In college, I knew I wanted to pursue a career in the health field, but unfortunately was too squeamish for many health professions. I signed up for a nutrition elective, the only course that fit in my schedule, and very soon I was hooked! As a double major in Biology and Psychology, I realized the field of nutrition offered the perfect combination of science, behavioral change, and best of all, food!

My work with MyNetDiary came about by reconnecting with a skilled and respected former colleague, Brenda Braslow. Brenda had been working with MyNetDiary for several years. She encouraged me to consider working with this innovative company, despite my lack of expertise with app technology. Brenda assured me that the app developers were committed to providing quality, evidence-based, nutrition information and resources to users. It’s been a steep learning curve, but I’m thoroughly enjoyed the opportunity to help people meet their health goals with the use of technology.

None of us can achieve success without some help along the way. Was there a particular person who you feel gave you the most help or encouragement to be who you are today? Can you share a story about that?

My husband, Chris. While we didn’t meet until I was well into my career, he is always the one to tell me to go for it, even during times of self-doubt. He observes that I find great meaning in my work and reminds me I will always find a way to be successful in a task that is important to me. Chris is also a guinea pig for new recipes and ideas and has even admitted to enjoying kale chips and roasted broccoli.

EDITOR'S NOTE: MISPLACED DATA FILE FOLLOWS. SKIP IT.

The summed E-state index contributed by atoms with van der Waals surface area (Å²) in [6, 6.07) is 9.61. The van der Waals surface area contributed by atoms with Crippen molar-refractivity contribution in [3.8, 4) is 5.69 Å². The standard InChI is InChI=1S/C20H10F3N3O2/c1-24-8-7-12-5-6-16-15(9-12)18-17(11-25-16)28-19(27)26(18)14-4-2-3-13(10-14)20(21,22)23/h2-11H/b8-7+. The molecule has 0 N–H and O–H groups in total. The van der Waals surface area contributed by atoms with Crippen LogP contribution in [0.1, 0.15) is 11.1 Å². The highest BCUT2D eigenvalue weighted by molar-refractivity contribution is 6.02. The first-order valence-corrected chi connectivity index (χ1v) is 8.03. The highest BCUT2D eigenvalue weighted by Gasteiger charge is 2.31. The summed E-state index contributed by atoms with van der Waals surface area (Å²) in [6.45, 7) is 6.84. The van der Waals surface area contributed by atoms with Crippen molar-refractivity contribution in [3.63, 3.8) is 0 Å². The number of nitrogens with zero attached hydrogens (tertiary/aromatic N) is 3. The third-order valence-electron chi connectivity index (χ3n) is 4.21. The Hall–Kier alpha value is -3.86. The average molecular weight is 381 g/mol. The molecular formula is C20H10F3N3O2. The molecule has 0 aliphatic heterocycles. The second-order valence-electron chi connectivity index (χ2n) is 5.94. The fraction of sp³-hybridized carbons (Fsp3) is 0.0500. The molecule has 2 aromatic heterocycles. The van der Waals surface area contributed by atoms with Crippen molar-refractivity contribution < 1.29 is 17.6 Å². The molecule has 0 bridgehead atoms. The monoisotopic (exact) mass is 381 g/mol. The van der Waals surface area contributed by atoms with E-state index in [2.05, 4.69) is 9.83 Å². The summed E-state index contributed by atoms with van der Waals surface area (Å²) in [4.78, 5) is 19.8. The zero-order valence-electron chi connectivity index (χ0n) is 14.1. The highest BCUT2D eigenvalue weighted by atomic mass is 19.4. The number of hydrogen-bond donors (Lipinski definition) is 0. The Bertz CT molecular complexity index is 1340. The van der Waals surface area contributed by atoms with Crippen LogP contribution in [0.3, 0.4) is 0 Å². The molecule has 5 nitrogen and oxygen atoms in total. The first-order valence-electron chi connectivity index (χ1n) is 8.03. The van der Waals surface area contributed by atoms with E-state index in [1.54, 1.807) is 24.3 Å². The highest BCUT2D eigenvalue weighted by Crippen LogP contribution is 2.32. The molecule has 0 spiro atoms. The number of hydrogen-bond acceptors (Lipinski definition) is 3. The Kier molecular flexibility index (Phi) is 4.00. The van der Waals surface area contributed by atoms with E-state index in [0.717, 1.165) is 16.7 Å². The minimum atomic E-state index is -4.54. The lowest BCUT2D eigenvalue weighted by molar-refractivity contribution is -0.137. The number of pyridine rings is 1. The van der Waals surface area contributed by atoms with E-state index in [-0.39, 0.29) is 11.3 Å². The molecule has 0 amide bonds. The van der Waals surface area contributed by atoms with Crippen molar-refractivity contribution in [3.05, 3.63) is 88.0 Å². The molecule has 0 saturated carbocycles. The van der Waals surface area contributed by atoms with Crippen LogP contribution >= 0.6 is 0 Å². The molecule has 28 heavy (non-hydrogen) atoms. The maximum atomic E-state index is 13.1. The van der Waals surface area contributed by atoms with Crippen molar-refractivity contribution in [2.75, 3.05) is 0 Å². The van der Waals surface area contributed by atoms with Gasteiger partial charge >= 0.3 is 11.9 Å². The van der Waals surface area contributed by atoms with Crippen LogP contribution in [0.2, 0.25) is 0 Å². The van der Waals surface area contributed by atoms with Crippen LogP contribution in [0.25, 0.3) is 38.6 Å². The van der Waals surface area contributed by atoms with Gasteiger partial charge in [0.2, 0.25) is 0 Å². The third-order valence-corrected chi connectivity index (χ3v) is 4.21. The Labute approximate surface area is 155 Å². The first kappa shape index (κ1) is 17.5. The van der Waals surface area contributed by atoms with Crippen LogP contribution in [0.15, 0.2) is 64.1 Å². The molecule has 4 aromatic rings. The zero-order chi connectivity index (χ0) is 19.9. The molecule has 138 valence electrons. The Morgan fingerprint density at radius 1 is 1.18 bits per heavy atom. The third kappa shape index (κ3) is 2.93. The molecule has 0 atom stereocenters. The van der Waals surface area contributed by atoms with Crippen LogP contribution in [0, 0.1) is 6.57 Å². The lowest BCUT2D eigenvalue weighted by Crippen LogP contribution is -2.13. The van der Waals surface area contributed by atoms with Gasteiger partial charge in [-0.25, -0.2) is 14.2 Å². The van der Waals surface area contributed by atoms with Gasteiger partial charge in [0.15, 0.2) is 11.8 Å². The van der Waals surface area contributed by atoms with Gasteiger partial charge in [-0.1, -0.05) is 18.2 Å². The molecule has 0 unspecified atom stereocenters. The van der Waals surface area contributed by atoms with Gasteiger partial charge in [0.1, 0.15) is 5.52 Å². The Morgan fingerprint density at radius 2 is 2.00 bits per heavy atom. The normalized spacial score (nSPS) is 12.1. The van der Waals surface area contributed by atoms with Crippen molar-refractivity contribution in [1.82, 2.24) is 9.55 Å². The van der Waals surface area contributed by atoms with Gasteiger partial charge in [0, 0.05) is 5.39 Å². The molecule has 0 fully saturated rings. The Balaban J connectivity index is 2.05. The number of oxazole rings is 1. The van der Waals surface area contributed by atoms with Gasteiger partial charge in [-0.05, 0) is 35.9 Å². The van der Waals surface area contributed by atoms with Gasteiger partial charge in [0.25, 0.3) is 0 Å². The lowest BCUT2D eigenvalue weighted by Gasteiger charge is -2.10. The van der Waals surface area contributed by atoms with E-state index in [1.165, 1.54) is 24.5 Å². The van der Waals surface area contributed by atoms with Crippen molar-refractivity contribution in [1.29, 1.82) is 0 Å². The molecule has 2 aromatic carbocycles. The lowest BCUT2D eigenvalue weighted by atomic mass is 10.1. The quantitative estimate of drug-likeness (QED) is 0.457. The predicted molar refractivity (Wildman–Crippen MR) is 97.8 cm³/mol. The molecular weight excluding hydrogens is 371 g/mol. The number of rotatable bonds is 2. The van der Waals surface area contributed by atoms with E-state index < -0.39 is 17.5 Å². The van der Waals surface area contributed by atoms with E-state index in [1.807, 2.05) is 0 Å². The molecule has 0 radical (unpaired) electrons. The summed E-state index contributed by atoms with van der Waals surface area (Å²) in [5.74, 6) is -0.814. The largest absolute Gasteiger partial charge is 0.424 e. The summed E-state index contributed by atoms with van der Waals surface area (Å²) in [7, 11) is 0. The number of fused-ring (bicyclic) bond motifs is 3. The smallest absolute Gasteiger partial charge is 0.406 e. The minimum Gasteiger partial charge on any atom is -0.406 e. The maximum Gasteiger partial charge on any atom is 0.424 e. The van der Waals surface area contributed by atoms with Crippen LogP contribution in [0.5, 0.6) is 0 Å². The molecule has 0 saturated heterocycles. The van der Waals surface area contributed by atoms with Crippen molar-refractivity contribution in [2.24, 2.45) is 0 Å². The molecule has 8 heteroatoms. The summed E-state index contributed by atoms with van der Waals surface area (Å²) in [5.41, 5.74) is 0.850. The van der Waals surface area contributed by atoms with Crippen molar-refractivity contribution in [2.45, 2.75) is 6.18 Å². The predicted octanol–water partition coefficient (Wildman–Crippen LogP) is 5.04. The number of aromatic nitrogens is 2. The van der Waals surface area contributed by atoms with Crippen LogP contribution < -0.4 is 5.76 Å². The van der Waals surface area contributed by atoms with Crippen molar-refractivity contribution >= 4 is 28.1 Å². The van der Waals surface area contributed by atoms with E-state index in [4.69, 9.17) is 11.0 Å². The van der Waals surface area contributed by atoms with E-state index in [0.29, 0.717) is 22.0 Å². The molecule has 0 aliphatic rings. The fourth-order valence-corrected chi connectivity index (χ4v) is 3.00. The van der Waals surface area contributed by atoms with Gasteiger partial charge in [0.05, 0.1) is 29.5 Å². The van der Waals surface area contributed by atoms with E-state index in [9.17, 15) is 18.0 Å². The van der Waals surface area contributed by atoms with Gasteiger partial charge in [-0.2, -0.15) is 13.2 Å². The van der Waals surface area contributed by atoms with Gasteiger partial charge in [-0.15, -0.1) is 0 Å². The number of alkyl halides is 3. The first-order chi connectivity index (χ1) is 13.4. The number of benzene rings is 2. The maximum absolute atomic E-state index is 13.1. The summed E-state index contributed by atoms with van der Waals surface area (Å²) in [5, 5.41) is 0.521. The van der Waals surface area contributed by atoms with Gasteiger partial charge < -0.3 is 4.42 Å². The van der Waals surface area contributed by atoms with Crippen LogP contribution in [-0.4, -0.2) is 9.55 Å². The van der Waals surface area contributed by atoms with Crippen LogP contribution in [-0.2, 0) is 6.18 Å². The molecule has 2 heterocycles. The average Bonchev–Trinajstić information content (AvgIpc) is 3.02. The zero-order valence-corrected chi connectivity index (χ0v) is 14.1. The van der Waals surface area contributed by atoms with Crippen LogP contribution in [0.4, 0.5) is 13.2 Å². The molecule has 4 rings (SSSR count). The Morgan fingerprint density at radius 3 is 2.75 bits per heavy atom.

Can you share the funniest or most interesting mistake that occurred to you in the course of your career? What lesson or take away did you learn from that?

During my internship, a supervising dietitian advised me not to ask patients open-ended questions, noting “they are just going to talk” and take too much of our time. My mistake was heeding this advice.

I learned quickly that open-ended questions are often the quickest way to get to the heart of the matter, ultimately saving time in the end. Asking a client what they would like to discuss can offer tremendous insight to frame the conversation, rather than diving in with my own agenda. As one example, perhaps a client is feeling devastated about a new diabetes diagnosis, which is important to acknowledge and address before diving into their eating plan. You have to understand the full picture, or else they won’t be ready to engage in a realistic plan.

The road to success is hard and requires tremendous dedication. This question is obviously a big one, but what advice would you give to a young person who aspires to follow in your footsteps and emulate your success?

I would say, always be curious and don’t be afraid to say you don’t know or ask questions. You will never be an expert in everything. Nutrition is a young, evolving science and that’s what makes it fun and interesting!